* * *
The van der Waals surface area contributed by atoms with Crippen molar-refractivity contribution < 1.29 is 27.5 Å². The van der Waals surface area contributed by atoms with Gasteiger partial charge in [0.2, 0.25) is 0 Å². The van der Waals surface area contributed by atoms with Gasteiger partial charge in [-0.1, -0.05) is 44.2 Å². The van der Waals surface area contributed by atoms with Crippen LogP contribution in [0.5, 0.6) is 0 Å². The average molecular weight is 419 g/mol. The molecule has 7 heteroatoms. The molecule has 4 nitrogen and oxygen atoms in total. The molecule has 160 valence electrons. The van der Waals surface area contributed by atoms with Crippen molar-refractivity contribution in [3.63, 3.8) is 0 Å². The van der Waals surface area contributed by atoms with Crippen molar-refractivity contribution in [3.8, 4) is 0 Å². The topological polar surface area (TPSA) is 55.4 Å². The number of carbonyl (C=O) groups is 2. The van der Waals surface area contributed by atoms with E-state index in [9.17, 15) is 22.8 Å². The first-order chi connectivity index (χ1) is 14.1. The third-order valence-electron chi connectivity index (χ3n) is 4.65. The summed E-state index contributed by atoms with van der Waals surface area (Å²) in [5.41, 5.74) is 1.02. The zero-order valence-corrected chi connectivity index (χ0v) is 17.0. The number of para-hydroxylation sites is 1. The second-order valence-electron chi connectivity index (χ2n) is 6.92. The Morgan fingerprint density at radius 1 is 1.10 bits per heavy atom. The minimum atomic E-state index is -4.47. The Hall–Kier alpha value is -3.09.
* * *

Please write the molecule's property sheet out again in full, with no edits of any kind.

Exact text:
The van der Waals surface area contributed by atoms with Crippen molar-refractivity contribution < 1.29 is 27.5 Å². The van der Waals surface area contributed by atoms with Gasteiger partial charge in [0.2, 0.25) is 0 Å². The van der Waals surface area contributed by atoms with Gasteiger partial charge in [-0.1, -0.05) is 44.2 Å². The van der Waals surface area contributed by atoms with Crippen LogP contribution in [0.5, 0.6) is 0 Å². The average molecular weight is 419 g/mol. The molecule has 7 heteroatoms. The molecule has 4 nitrogen and oxygen atoms in total. The molecule has 160 valence electrons. The van der Waals surface area contributed by atoms with Crippen molar-refractivity contribution in [3.63, 3.8) is 0 Å². The van der Waals surface area contributed by atoms with Crippen molar-refractivity contribution in [3.8, 4) is 0 Å². The topological polar surface area (TPSA) is 55.4 Å². The number of carbonyl (C=O) groups is 2. The van der Waals surface area contributed by atoms with E-state index in [9.17, 15) is 22.8 Å². The first-order chi connectivity index (χ1) is 14.1. The third-order valence-electron chi connectivity index (χ3n) is 4.65. The summed E-state index contributed by atoms with van der Waals surface area (Å²) in [5.41, 5.74) is 1.02. The zero-order valence-corrected chi connectivity index (χ0v) is 17.0. The number of para-hydroxylation sites is 1. The second-order valence-electron chi connectivity index (χ2n) is 6.92. The Morgan fingerprint density at radius 1 is 1.10 bits per heavy atom. The minimum atomic E-state index is -4.47. The Hall–Kier alpha value is -3.09.